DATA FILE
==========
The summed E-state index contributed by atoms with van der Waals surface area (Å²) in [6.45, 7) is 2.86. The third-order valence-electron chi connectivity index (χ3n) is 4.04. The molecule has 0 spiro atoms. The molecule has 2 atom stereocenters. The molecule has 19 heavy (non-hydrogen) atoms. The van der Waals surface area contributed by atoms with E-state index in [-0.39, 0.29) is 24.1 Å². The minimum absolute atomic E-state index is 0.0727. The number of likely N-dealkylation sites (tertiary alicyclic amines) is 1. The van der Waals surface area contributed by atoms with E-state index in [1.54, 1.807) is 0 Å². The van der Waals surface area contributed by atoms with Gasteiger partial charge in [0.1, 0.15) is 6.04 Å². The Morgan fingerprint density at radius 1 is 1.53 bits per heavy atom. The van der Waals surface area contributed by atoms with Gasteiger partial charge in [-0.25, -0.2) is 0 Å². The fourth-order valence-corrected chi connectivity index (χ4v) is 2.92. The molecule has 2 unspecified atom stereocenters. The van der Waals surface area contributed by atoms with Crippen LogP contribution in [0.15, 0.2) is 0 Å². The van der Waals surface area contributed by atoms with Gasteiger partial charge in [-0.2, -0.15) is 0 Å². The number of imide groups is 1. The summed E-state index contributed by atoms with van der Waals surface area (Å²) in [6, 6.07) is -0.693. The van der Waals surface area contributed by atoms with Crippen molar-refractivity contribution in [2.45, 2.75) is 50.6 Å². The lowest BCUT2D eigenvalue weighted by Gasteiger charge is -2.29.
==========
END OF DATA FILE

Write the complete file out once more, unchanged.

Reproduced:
The summed E-state index contributed by atoms with van der Waals surface area (Å²) in [6.45, 7) is 2.86. The third-order valence-electron chi connectivity index (χ3n) is 4.04. The molecule has 0 spiro atoms. The molecule has 2 atom stereocenters. The molecule has 19 heavy (non-hydrogen) atoms. The van der Waals surface area contributed by atoms with E-state index in [-0.39, 0.29) is 24.1 Å². The minimum absolute atomic E-state index is 0.0727. The number of likely N-dealkylation sites (tertiary alicyclic amines) is 1. The van der Waals surface area contributed by atoms with E-state index in [1.54, 1.807) is 0 Å². The van der Waals surface area contributed by atoms with Gasteiger partial charge in [0.1, 0.15) is 6.04 Å². The Morgan fingerprint density at radius 1 is 1.53 bits per heavy atom. The van der Waals surface area contributed by atoms with Gasteiger partial charge in [-0.25, -0.2) is 0 Å². The fourth-order valence-corrected chi connectivity index (χ4v) is 2.92. The molecule has 2 unspecified atom stereocenters. The van der Waals surface area contributed by atoms with Crippen LogP contribution in [0.15, 0.2) is 0 Å². The van der Waals surface area contributed by atoms with Gasteiger partial charge in [-0.2, -0.15) is 0 Å². The number of imide groups is 1. The summed E-state index contributed by atoms with van der Waals surface area (Å²) in [6, 6.07) is -0.693. The van der Waals surface area contributed by atoms with Crippen molar-refractivity contribution in [2.45, 2.75) is 50.6 Å². The lowest BCUT2D eigenvalue weighted by Gasteiger charge is -2.29.